Lesson 1 Con't - Media's Influence Throughout One's Lifetime
Media targets all age groups. Messages about gender roles are first transmitted in one's childhood and are reinforced throughout one's lifetime. This section examines how gender roles are perpetuated in media addressed to audiences of all age groups.
Media Targeted at Children:
1. Looney Tunes - Pepé Le Pew
Pepé Le Pew, a French skunk, is a character in Looney Tunes, a popular animated cartoon series. In addition to implicitly teaching children French stereotypes, Pepé Le Pew sends important messages to children about love and relationships. Specifically, Pepé le Pew teaches children that men are the dominant gender by forcefully chasing after Penelope, his love interest, despite the fact that Penelope is not interested in him. By refusing to take ''no'' as an answer, Pepé le Pew is saying that it doesn't matter how Penelope feels about him. How he feels about Penelope is all that matters because he's the dominant gender.
2. Betty Boop - Betty Boop
Betty Boop is the main character in the animated cartoon series under the same name. Betty Boop influences children's understanding of gender roles by repeatedly sending clear messages about what it means to be a woman: submissive, sexy, innocent, and naive.
3. Who Framed Roger Rabbit - Jessica Rabbit
Jessica Rabbit, a character in the Disney film Who Framed Roger Rabbit, is another cartoon character who contributes to the negative portrayal of women in media targeted for children. With her small waist, large bust, and revealing clothing, Jessica Rabbit sends a clear message to children about gender roles: it's a woman's duty to be sexy and desirable.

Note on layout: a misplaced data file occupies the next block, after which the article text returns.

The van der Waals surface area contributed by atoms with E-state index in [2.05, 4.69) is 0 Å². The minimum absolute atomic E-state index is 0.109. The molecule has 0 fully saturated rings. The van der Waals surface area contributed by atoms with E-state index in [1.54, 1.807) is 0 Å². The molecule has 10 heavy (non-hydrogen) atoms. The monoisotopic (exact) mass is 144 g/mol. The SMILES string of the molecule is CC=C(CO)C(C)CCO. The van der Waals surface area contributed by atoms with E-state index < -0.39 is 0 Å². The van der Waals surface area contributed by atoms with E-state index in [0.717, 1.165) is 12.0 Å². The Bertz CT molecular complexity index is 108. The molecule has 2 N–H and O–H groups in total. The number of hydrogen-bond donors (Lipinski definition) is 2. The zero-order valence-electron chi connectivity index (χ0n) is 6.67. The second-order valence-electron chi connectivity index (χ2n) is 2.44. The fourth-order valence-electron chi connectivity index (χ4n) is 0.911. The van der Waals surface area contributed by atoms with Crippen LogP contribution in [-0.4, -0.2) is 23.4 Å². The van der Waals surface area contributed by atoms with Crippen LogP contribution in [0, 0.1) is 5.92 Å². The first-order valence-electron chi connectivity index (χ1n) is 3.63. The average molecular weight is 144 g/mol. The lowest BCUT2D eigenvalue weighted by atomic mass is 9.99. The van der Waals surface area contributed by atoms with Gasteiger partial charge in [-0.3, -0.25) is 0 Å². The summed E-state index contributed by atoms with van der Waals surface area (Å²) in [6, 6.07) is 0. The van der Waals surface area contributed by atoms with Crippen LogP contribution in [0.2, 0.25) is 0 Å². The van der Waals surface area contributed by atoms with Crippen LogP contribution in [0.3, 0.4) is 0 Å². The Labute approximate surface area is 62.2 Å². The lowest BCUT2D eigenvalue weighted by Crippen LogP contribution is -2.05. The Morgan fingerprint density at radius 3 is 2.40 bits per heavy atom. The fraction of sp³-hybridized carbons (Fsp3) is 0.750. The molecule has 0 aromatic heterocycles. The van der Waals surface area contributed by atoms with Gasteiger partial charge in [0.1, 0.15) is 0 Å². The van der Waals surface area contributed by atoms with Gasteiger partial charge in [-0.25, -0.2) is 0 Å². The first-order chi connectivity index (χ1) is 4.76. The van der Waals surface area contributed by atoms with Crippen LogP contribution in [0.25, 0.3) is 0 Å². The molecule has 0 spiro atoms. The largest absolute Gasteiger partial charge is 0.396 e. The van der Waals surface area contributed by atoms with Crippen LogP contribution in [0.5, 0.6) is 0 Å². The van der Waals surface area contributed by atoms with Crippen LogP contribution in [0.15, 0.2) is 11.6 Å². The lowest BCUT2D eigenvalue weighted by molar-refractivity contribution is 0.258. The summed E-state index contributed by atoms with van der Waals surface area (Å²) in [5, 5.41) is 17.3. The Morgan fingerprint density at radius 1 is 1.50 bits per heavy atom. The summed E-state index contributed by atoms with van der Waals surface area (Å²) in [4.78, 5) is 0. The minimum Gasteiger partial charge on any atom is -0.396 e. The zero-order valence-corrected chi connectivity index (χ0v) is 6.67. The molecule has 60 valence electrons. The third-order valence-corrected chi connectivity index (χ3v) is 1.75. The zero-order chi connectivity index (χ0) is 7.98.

4. Disney's Fairy Tale Films - The Princesses
Disney's fairy tale movies also contain important messages about gender roles. In these films, in addition putting strong emphasis on beauty, princesses are helpless, needy, and rely on men to save them. As a result, young children are led to believe that women have no control over their life story; they must rely on the dominant gender, the male hero.
Media Targeted at Teenagers:
1. Degrassi: The Next Generation and The Secret Life of the American Teenager
Television shows such as Degrassi: The Next Generation and The Secret Life of the American Teenager reinforce in teenagers gender roles that were introduced to them as children. For example, teen drama television emphasize a woman's need to have a man in her life, a message first introduced in children's media such as the Disney fairy tale films.
Media Targeted at Adults:
1. The Big Bang Theory - Penny
2. Action Films
The TV series The Big Bang Theory, a television show primarily enjoyed and watched by young adults, is an example of how gender roles continue to be perpetuated in media addressed for adults. Penny, the only main female character in the show, is the only character who does not have a post-secondary education. In addition to embodying the 'dumb blonde' stereotype, Penny's acting career is unsuccessful and she is promiscuous. Although one could argue that there are educated female characters on the show, the show's overarching message about gender roles for young adults is that women can either be physically attractive or educated; women, contrary to men, cannot have both.
Action movies such as Terminator, Indiana Jones, and G.I. Joe also perpetuate gender roles in adult media by showing that men must be violent, extremely fit, strong, and brave. The gaming industry is another medium that emphasizes hypermasculinity.
Overall, media first plants the seeds of gender stereotypes in children's cartoon characters but cultivates these seeds as individuals age through media targeted at teenagers and adults.